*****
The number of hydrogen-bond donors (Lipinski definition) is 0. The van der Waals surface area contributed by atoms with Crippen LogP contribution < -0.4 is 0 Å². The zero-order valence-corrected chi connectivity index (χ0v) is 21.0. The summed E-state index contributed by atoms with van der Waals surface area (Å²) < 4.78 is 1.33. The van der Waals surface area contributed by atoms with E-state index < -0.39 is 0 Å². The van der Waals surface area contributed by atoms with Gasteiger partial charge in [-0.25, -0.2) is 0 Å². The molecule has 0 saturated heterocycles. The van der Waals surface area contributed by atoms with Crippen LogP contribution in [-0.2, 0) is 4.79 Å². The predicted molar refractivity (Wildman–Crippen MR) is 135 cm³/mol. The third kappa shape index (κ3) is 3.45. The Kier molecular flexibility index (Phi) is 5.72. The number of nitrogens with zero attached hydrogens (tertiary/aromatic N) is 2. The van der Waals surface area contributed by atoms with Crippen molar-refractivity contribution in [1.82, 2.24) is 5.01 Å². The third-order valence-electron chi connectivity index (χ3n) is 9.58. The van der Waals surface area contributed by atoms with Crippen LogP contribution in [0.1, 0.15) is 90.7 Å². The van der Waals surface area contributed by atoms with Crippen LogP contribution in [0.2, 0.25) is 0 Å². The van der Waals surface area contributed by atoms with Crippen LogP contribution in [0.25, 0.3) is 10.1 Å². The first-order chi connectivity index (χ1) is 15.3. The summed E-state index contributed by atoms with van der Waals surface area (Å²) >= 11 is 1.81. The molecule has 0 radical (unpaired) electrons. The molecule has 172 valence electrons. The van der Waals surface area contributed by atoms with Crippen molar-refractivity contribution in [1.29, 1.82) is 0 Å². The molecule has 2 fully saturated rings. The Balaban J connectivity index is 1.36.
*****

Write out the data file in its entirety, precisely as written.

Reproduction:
The number of hydrogen-bond donors (Lipinski definition) is 0. The van der Waals surface area contributed by atoms with Crippen LogP contribution < -0.4 is 0 Å². The zero-order valence-corrected chi connectivity index (χ0v) is 21.0. The summed E-state index contributed by atoms with van der Waals surface area (Å²) < 4.78 is 1.33. The van der Waals surface area contributed by atoms with E-state index < -0.39 is 0 Å². The van der Waals surface area contributed by atoms with Gasteiger partial charge in [-0.25, -0.2) is 0 Å². The molecule has 0 saturated heterocycles. The van der Waals surface area contributed by atoms with Crippen LogP contribution in [-0.2, 0) is 4.79 Å². The predicted molar refractivity (Wildman–Crippen MR) is 135 cm³/mol. The third kappa shape index (κ3) is 3.45. The Kier molecular flexibility index (Phi) is 5.72. The number of nitrogens with zero attached hydrogens (tertiary/aromatic N) is 2. The van der Waals surface area contributed by atoms with Crippen molar-refractivity contribution in [1.82, 2.24) is 5.01 Å². The third-order valence-electron chi connectivity index (χ3n) is 9.58. The van der Waals surface area contributed by atoms with Crippen LogP contribution in [0.1, 0.15) is 90.7 Å². The van der Waals surface area contributed by atoms with Crippen LogP contribution in [0.2, 0.25) is 0 Å². The van der Waals surface area contributed by atoms with Crippen LogP contribution in [0.25, 0.3) is 10.1 Å². The first-order chi connectivity index (χ1) is 15.3. The summed E-state index contributed by atoms with van der Waals surface area (Å²) >= 11 is 1.81. The molecule has 0 radical (unpaired) electrons. The molecule has 172 valence electrons. The van der Waals surface area contributed by atoms with Crippen molar-refractivity contribution in [1.29, 1.82) is 0 Å². The molecule has 2 fully saturated rings. The Balaban J connectivity index is 1.36.